Association for Free Research and International Cooperation

Cameroon: the anglophone crisis, possible effects on October 7 Elections

Attacks, kidnappings, murders, fires in public buildings ... towns and villages in the north and south-west regions of Cameroon are becoming increasingly inhospitable for people caught between two fires in deadly clashes between security forces and armed groups of separatists. And the world wonders about the holding of the elections.

The Anglophone Crisis in Cameroon started on October 6, 2016, as a sit down strike initiated by the Anglophone Civil Society Consortium (CACSC), consisting of lawyer and teacher trade unions from the 2 English speaking regions of the country. This was as a result of the discontent of the English speaking Cameroonian, which presented itself in calls for federation or separation from the French speaking majority. The crisis has let to insecurity in these regions, making it difficult for people to move on with their normal daily activities. As a result, thousands have escaped to other regions, especially the Litoral and Centre regions. Those in the rural areas who do not have the means to relocate, have moved to hideout in bushes while others have run to neighbouring Nigeria.
As Cameroon’s presidential candidates get set for the October 7 elections, it is uncertain whether voting will take in all 10 regions of the country. Armed men considered as separatist in the northwest and neighbouring southwest regions have sown they will not permit “foreign elections” in their territory. To attain their objectives, they have destroyed polling stations and burned others down to ashes. They also forbade the presidential candidates from holding their electoral campaigns in these region. So far, Prophet Frank Ndifor Afanui, a candidate for the opposition; Cameroon National Citizenship Movement, is the only one who has ventured into the southwest, precisely Mutengene. Also, movement of people and vehicles is restricted in these areas, making difficult to ascertain that those present will be able to cast their votes, come October 7.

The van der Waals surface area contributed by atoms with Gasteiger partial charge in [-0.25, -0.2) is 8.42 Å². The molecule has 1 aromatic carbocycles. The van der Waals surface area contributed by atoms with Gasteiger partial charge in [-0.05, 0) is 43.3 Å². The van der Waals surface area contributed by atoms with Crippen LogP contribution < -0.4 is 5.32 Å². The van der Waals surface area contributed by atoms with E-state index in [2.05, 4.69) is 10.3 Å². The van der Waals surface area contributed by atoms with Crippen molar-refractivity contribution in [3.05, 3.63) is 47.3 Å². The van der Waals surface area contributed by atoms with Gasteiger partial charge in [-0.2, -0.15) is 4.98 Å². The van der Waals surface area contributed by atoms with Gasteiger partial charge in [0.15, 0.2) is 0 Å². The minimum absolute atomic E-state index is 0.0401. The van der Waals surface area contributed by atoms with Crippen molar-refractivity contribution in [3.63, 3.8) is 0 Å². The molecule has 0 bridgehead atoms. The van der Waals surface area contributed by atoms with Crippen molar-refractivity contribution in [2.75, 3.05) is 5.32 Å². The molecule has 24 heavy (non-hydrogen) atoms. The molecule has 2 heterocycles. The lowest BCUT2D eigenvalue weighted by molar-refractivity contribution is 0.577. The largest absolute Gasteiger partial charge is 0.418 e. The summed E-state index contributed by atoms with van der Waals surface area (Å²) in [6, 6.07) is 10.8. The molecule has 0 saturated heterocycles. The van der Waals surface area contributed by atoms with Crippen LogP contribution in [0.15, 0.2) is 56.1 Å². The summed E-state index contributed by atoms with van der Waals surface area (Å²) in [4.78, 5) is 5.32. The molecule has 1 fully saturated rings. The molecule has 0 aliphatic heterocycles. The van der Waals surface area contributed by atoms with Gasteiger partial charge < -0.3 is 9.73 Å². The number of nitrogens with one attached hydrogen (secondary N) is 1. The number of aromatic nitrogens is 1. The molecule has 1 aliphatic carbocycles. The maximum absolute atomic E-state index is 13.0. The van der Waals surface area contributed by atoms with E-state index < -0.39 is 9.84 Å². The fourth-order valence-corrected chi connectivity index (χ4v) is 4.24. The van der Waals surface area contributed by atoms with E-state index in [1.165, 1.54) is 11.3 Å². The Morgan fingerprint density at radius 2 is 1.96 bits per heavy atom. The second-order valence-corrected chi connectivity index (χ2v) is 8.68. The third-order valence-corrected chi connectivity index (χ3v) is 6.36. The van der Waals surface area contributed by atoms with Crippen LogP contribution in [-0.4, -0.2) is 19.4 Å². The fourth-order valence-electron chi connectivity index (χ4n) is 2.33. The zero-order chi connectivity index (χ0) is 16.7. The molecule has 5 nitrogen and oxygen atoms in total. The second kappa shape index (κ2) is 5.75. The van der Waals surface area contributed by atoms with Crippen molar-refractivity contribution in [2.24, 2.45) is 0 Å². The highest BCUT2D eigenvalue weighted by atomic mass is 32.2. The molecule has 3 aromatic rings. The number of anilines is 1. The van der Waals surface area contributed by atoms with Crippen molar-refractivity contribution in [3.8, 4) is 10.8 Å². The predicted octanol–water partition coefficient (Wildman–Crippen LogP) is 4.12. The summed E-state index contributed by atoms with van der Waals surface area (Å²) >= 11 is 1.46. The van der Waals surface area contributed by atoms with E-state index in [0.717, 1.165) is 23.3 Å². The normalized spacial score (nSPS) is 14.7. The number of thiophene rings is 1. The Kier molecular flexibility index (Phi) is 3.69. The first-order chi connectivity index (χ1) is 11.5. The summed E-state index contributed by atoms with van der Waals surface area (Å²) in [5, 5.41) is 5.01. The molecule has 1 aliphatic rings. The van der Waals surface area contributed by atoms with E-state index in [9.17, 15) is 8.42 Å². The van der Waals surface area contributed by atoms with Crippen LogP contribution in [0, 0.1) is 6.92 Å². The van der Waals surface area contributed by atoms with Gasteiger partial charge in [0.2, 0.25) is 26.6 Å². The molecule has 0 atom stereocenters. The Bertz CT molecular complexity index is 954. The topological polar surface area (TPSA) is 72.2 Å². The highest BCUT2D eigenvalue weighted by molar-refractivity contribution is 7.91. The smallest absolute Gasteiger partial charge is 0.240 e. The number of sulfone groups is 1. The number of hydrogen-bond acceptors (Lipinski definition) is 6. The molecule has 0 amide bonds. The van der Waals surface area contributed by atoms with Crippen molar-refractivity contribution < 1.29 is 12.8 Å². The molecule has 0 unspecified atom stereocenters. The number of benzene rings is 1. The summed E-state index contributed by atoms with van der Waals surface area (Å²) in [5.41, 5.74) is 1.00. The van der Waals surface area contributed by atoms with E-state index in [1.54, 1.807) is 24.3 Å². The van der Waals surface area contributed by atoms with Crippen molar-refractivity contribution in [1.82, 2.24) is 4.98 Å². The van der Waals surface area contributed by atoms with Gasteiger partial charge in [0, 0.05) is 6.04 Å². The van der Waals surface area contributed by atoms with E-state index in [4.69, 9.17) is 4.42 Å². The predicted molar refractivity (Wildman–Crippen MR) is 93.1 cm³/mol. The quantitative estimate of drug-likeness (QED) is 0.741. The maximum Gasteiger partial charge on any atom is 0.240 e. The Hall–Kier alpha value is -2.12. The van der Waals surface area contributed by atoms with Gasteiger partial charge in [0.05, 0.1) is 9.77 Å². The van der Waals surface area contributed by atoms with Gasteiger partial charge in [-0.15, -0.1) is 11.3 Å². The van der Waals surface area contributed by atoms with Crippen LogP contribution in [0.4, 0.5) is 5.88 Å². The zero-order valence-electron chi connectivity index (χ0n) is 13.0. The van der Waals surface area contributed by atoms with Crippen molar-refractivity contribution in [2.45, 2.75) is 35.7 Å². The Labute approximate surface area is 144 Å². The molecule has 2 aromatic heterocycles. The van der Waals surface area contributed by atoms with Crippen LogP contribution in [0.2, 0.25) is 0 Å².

Thousands have fled to other regions. The exodus has gotten to the point where government officials are begging citizens to stay in their homes. This happened a few days back when Governor Bernard Okala Bilai, of the southwest region, visited the Mile 17 motor park, urging the panic stricken passengers to go back to their homes. He said “those who are abandoning their homes, you can see the here, the luggage, beds, furniture. No, where are they going? No, we want them to stay at home”. His plea seems to fall on deaf ears as the population continues to run for their safety day after day. This is a major impediment for the upcoming election, as these displaced people cannot cast their votes out the areas where they were registered.
Some people say the October 7 election is a charade and abuse of power by the government, and also a ploy to rubberstamp the incumbent Paul Biya in power for another 7 years. It is abnormal for a government to organise elections in a country torn apart by a growing crisis. “The most important thing the government needs to do at this moment is to find long lasting solutions to the ongoing crisis, not organising elections when there is no body to vote them”.
It should be noted that the population of the northwest and southwest region makes up about 10% of the population of Cameroon. If these people are unable to vote due to the ongoing crisis, it will be hard to say that the results of the election is fair, as the opinion of all Cameroonian will not be heard.

The article of the editorial AFRIC

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